Fascial mobilization works with chronic restrictions in the body’s fascial system. Fascia imparts the body with tensional integrity and involuntary adaptability. It is a communicator, a place of exchange. Compensatory and conductive. Trauma, repetitive use, inflammation or even simple daily movements create holding patterns in the fascia that can result in tension, pressure, pain, pull, decreased range of motion, poor circulation and the forming of compensatory movement/holding patterns. The goal is the teach you and your body new, more efficient ways of finding and maintaining structural support.
Fascia has been widely under appreciated and misunderstood but has recently become an exciting frontier in anatomy, physical medicine, somatics and rehabilitative science. A formal research community started coming together leading up to the 2007 1st International Fascial Research Congress at Harvard Medical School. It was just in 2015 that the International Association of Anatomists newly categorized fascia as a system of the body (just like your muscular system, skeletal system, digestive system, nervous system, etc.). Prior to that it was just thought of vaguely as ‘connective tissue.’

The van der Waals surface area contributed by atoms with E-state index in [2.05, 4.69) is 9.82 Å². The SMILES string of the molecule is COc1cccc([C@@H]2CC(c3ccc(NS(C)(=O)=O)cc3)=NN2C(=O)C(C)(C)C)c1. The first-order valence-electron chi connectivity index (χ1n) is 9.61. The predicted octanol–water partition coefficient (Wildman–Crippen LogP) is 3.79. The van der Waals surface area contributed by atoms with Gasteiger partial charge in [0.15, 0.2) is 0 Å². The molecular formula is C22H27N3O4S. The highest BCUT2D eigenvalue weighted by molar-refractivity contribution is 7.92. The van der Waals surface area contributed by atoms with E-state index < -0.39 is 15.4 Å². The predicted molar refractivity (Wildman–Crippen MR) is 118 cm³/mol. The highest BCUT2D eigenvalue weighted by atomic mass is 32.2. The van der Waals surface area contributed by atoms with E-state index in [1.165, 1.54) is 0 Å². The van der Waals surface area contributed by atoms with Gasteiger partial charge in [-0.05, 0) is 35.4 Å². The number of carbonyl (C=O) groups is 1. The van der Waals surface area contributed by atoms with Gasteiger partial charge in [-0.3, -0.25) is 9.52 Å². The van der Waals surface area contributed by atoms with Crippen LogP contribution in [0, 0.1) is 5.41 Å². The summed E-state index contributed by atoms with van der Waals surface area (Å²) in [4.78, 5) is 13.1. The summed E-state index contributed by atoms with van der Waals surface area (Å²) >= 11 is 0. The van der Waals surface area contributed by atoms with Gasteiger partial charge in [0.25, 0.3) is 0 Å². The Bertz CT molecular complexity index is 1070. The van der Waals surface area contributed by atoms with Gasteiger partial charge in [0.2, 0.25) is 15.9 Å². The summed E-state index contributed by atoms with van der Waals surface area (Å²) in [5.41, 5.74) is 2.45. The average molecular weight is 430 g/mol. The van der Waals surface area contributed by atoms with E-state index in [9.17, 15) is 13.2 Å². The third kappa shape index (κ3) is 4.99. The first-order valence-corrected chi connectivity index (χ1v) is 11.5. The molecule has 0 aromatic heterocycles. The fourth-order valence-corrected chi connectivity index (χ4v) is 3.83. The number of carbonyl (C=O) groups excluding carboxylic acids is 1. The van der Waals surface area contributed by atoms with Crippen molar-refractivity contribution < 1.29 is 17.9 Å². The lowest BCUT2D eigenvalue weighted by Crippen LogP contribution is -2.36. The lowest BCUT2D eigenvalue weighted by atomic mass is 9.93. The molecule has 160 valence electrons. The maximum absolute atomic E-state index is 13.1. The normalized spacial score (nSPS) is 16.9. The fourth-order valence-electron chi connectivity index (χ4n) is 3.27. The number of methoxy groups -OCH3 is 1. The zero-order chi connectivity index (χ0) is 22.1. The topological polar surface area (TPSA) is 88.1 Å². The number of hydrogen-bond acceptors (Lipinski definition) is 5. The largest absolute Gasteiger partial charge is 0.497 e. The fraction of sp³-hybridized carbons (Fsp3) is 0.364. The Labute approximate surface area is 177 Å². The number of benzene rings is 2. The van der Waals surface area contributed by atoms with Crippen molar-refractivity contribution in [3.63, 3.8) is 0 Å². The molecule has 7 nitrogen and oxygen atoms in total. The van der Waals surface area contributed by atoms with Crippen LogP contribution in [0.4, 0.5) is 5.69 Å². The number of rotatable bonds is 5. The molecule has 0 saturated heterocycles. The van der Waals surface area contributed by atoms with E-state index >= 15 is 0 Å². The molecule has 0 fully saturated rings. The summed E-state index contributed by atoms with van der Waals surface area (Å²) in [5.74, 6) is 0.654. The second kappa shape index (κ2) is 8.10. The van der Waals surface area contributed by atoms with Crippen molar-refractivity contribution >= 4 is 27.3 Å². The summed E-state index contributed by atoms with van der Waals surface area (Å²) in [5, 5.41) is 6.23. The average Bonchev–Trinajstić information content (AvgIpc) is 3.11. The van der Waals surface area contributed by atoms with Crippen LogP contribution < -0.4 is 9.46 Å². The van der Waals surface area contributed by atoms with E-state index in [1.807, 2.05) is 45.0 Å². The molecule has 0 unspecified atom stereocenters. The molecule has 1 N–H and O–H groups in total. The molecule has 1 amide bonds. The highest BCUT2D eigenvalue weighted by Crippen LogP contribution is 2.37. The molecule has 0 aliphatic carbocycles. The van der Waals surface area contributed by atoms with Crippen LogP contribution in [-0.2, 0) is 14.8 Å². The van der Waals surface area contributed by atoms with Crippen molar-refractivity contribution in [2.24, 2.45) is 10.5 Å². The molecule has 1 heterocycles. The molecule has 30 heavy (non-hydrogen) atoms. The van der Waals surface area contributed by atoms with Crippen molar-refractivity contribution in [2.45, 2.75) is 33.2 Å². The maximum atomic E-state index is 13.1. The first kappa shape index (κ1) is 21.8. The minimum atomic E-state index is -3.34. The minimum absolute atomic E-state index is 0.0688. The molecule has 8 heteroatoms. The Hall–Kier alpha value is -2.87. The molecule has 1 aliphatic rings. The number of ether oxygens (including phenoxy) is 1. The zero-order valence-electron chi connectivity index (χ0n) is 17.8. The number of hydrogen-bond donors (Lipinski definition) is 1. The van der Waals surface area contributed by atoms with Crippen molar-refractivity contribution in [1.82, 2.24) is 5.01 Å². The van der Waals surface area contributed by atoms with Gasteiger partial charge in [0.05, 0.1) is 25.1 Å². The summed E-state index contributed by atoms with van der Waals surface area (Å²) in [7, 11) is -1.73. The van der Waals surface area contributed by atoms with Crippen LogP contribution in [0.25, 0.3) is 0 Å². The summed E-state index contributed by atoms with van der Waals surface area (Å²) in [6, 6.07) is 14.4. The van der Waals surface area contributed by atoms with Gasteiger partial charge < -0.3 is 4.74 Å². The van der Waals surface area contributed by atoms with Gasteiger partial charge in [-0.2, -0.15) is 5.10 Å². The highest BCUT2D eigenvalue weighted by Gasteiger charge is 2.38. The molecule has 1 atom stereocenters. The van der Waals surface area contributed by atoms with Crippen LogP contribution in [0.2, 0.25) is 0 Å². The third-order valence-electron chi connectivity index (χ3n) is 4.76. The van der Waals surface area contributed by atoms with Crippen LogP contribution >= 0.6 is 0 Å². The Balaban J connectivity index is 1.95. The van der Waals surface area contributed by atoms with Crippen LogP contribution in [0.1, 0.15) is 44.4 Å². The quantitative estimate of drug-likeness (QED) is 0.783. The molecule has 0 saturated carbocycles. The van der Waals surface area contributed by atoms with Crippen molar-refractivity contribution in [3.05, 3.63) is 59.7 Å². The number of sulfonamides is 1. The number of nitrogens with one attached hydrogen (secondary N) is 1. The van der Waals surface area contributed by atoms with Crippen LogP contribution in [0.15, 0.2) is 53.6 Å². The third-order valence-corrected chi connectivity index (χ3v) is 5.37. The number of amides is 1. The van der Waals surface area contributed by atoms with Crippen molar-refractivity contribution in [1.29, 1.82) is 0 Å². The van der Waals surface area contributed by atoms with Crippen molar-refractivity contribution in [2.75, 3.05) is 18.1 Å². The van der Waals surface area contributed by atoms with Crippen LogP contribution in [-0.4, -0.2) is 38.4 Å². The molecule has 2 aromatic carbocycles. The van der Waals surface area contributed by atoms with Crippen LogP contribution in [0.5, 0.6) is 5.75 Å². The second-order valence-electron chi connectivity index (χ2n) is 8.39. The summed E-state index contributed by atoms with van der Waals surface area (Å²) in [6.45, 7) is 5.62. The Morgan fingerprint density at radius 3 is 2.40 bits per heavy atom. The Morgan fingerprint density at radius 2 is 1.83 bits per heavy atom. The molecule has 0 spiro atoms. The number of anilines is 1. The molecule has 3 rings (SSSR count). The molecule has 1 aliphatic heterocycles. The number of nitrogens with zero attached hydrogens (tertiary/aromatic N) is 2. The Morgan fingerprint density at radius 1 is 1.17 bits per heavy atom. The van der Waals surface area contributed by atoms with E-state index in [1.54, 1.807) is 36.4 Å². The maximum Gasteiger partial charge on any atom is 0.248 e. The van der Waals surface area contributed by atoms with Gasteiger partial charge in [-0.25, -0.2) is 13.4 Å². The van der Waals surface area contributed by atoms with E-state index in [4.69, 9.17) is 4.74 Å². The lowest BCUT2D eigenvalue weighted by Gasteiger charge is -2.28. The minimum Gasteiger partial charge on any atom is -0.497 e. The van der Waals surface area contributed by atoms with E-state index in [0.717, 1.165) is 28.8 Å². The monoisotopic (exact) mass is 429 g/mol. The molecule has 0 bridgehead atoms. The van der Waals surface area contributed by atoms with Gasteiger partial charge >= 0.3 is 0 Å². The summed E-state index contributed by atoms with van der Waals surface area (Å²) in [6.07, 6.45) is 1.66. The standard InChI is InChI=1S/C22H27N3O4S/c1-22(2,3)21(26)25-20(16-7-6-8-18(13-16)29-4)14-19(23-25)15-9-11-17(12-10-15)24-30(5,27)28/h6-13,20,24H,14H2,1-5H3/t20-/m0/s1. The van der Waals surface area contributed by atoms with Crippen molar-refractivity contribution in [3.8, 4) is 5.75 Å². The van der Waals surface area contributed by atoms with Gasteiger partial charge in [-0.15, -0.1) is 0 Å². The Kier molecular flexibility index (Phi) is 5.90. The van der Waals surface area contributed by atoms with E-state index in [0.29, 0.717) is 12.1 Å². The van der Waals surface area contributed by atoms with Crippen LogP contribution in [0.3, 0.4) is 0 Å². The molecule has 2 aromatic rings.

The many decades of interest and experiential inquiry prior to 2007 left us with many confusing and competing schools of thought, protocols and techniques for working with fascia. The good news is that an international collaborative study revealed that they are all more alike than different. Fascia is a system of the body that can be worked with via a variety of techniques. These include bodywork, massage, stretching, movement, trigger point props, stability props and biofeedback tools.
**link to what is fascia blog**